Skeletal Myogenesis: Evidence for a Programmed Cell Lineage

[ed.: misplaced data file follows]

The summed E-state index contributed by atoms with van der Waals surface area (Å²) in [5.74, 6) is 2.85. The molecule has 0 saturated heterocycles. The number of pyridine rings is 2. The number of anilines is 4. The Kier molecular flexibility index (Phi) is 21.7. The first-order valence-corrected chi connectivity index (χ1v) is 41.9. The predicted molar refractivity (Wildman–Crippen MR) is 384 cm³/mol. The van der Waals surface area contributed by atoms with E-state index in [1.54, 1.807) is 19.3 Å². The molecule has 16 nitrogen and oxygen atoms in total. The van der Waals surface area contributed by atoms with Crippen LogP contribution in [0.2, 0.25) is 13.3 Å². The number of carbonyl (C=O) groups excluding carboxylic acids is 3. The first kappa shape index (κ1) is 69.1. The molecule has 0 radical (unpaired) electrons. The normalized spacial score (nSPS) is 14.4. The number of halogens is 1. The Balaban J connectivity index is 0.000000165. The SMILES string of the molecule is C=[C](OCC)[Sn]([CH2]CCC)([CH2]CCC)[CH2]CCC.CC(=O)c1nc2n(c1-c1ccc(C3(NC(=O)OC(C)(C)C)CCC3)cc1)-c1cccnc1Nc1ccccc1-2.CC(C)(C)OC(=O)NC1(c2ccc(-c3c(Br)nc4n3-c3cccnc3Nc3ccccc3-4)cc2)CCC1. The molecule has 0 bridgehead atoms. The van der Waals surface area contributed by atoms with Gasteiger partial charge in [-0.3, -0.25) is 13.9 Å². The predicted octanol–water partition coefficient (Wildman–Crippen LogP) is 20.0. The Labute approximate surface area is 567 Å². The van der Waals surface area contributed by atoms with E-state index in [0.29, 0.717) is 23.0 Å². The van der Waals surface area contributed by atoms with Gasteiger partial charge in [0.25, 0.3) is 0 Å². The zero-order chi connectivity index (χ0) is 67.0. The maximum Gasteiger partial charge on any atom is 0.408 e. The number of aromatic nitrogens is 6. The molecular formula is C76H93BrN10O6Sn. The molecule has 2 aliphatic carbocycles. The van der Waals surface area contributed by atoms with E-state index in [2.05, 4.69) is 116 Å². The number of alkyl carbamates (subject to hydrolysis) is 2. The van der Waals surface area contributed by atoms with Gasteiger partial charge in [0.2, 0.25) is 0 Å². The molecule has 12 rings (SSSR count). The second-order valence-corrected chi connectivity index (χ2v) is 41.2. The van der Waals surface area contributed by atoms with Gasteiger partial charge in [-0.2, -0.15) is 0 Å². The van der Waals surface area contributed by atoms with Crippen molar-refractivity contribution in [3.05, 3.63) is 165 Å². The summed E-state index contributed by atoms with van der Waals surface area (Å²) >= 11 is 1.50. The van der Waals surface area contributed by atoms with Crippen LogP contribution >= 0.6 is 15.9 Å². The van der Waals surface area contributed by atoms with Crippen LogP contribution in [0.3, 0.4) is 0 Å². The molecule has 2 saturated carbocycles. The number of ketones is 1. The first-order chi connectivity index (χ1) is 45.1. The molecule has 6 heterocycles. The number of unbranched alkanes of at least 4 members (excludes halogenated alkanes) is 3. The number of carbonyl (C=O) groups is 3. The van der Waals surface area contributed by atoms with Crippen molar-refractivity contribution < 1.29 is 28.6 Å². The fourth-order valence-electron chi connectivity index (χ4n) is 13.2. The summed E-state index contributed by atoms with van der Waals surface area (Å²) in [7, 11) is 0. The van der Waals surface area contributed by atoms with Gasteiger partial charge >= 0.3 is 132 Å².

Skeletal muscle fibers arise by the fusion of mononucleated precursor cells called myoblasts (Dienstman and Holtzer 1975). Although, for a long while, it was thought that myofibrils and their constituent, muscle-specific proteins were to be found only in multinucleated myotubes or muscle fibers, it is now clear that these structures can be found in certain mononucleated myoblasts (Holtzer et al. 1957; Keller and Nameroff 1974; Chi et al. 1975; Moss and Strohman 1976; Trotter and Nameroff 1976; Vertel and Fischman 1976; Turner 1978). These cells are post-mitotic (Holtzer et al. 1957; Nameroff et al. 1973; Turner 1978) and are capable of fusing with each other to form myotubes. Thus, it appears that fusion is not a prerequisite for either cessation of cell division or for the initiation of muscle-specific protein synthesis in myogenesis. Fusion seems to be only one property of mono-nucleated, post-mitotic myoblasts. It therefore follows that, in order to understand more about the control of skeletal muscle differentiation, we need to focus, not upon the formation of multinucleated myotubes through fusion (as interesting as this process is), but rather upon how individual myoblasts are generated from their precursor cells. Both Konigsberg (1977) and Lavie and Yaffe (1976) have attempted to examine this issue by studying the progeny of single myogenic cells in culture. Konigsberg reported that, after a mitosis, either one or both of the resulting daughter cells could fuse. In many cases, he stated that one daughter cell divided while the other fused. Lavie and Yaffe reported that cells which would have fused were induced to divide in culture medium that promoted mitosis. Both of these investigations relied upon fusion as an assay for terminal myogenic differentiation. That it is often impossible to determine with the light microscope that cells are, in fact, fused and not merely closely apposed to each other, has been reported by several laboratories (Fear 1977; Kligman and Nameroff 1980 b). Thus, an assay for differentiation based on fusion as the sole criterion is both inaccurate and imprecise. We therefore chose to examine the differentiation of daughter cells of individual mitoses by means of an assay which is independent of fusion. Using an antibody directed against the muscle-specific protein, MM-creatine phosphokinase (Puri and Turner 1978), we found, in immunocytofluorescence studies (Kligman and Nameroff 1980 a; Kligman and Nameroff 1980 b), evidence that post-mitotic myoblasts are generated from their precursors in what has been termed a “unipotent” lineage (Holtzer 1978) (Fig. 1).
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